The training scene is visually beautiful but so unrealistic plot-wise: Alec, who has trained in physical combat every day for ten years, is beaten within ten seconds by his warlock boyfriend who we never knew to have any fighting skills. He might’ve trained with famous martial artists, but he probably hasn’t done so in a while, and muscle memory can coexist with being rusty. But what is the point in having dozens of Shadowhunters in this city if Magnus Bane can just punch all demons in the face when his magic fails? (That is indeed a rhetorical question.)
Of course I giggled at all their scene. I love Malec and I love to see them in situations that aren’t always dire. I just wish something would happen.
Sizzy and the Bible… sort of
Izzy and Simon take a rather unromantic stroll through the sewers of New York. The writers made a point to make her say, proudly, that she’s sneaked down there on her own since she was a teenager to find demons to fight. I don’t know how that goes with her fear/repulsion of rats that was mentioned 10 seconds later, but people will say I’m too attached to details when I complain about inaccuracies.
Simon finds who he’s looking for and realizes he’s in the presence of the Cain who slew his brother Abel. I can’t begin to imagine what it must have been like for Simon to meet and identify with Cain. The condition that the Mark imposes on both of them is a not so loose metaphor for the Jewish diaspora: they are cursed to be wanderers, cast away from their land and unwelcome in their own home. Simon, born into a Jewish family, must know and feel all the resonances of this.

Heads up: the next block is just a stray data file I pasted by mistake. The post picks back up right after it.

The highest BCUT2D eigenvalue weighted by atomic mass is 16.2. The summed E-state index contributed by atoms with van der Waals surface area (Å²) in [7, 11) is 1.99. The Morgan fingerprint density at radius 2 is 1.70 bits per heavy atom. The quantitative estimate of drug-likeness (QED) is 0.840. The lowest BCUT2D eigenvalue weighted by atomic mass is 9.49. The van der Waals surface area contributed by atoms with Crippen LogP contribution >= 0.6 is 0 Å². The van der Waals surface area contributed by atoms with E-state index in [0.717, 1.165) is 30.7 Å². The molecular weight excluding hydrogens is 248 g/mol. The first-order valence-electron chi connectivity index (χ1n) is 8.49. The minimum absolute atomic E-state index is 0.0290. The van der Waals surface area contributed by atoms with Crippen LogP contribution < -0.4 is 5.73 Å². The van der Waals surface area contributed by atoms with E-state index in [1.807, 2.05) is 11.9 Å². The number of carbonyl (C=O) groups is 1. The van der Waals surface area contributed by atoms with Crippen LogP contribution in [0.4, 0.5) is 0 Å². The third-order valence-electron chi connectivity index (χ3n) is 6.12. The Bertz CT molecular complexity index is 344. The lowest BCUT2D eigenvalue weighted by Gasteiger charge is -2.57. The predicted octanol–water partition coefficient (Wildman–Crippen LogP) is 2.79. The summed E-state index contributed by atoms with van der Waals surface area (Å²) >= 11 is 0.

But the idea that Cain would’ve chosen to move (a century or two ago) permanently to the sewers of New York of all places, after hiding who knows where for literal millennia screams of preposterous America-centrism and I do hope that viewers are not encouraged to believe that the United States are the entire world, especially since this show likes to paint itself as a beacon of knowledge and culture (mostly by throwing in a couple of Latin and wrongly conjugated Ancient Greek words every once in a while).
We witness a sad regression for the Seelie Queen. What happened to her impossible personality, and why would she want to help Simon so easily now, without asking for deals in her favor? (Book spoiler: hopefully this might tie in to her being allied with Jonathan and therefore not wanting Simon as an enemy that powerful and undefeatable, but the episode did very little to hint at anything of the sort.)